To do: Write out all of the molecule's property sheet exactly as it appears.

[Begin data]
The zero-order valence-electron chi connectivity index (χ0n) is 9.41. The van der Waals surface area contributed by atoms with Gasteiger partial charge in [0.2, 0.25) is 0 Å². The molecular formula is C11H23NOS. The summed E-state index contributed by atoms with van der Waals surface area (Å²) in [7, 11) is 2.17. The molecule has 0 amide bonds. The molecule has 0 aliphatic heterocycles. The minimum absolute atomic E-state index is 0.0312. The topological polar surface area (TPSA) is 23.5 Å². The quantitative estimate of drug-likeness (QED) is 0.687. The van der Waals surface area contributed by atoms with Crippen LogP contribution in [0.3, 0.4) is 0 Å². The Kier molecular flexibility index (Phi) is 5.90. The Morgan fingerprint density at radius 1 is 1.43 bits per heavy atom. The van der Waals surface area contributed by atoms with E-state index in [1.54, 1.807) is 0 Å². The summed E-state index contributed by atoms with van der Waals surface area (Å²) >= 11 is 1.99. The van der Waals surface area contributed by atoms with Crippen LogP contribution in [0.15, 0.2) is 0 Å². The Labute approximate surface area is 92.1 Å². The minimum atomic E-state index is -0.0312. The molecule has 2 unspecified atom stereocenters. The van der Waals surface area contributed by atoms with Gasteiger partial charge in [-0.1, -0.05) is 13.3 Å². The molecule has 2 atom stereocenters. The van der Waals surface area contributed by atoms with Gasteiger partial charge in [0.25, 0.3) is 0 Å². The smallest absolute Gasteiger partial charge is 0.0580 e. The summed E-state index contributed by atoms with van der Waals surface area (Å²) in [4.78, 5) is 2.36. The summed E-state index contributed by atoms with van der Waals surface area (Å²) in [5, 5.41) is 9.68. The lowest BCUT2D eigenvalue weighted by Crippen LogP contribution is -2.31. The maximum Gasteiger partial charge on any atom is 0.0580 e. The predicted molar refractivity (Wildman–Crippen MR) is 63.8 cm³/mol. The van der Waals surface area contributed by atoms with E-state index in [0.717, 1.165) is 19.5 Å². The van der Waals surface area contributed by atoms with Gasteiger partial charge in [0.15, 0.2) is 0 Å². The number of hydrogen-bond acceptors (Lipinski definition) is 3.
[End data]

The zero-order valence-electron chi connectivity index (χ0n) is 9.41. The van der Waals surface area contributed by atoms with Gasteiger partial charge in [0.2, 0.25) is 0 Å². The molecular formula is C11H23NOS. The summed E-state index contributed by atoms with van der Waals surface area (Å²) in [7, 11) is 2.17. The molecule has 0 amide bonds. The molecule has 0 aliphatic heterocycles. The minimum absolute atomic E-state index is 0.0312. The topological polar surface area (TPSA) is 23.5 Å². The quantitative estimate of drug-likeness (QED) is 0.687. The van der Waals surface area contributed by atoms with Crippen LogP contribution in [0.3, 0.4) is 0 Å². The Kier molecular flexibility index (Phi) is 5.90. The Morgan fingerprint density at radius 1 is 1.43 bits per heavy atom. The van der Waals surface area contributed by atoms with E-state index in [1.54, 1.807) is 0 Å². The summed E-state index contributed by atoms with van der Waals surface area (Å²) >= 11 is 1.99. The van der Waals surface area contributed by atoms with Crippen LogP contribution in [0.15, 0.2) is 0 Å². The Labute approximate surface area is 92.1 Å². The minimum atomic E-state index is -0.0312. The molecule has 2 unspecified atom stereocenters. The van der Waals surface area contributed by atoms with Gasteiger partial charge in [-0.1, -0.05) is 13.3 Å². The molecule has 2 atom stereocenters. The van der Waals surface area contributed by atoms with Gasteiger partial charge in [0.25, 0.3) is 0 Å². The smallest absolute Gasteiger partial charge is 0.0580 e. The summed E-state index contributed by atoms with van der Waals surface area (Å²) in [4.78, 5) is 2.36. The summed E-state index contributed by atoms with van der Waals surface area (Å²) in [5, 5.41) is 9.68. The lowest BCUT2D eigenvalue weighted by Crippen LogP contribution is -2.31. The maximum Gasteiger partial charge on any atom is 0.0580 e. The predicted molar refractivity (Wildman–Crippen MR) is 63.8 cm³/mol. The van der Waals surface area contributed by atoms with E-state index in [0.717, 1.165) is 19.5 Å². The van der Waals surface area contributed by atoms with Gasteiger partial charge in [0.15, 0.2) is 0 Å². The number of hydrogen-bond acceptors (Lipinski definition) is 3.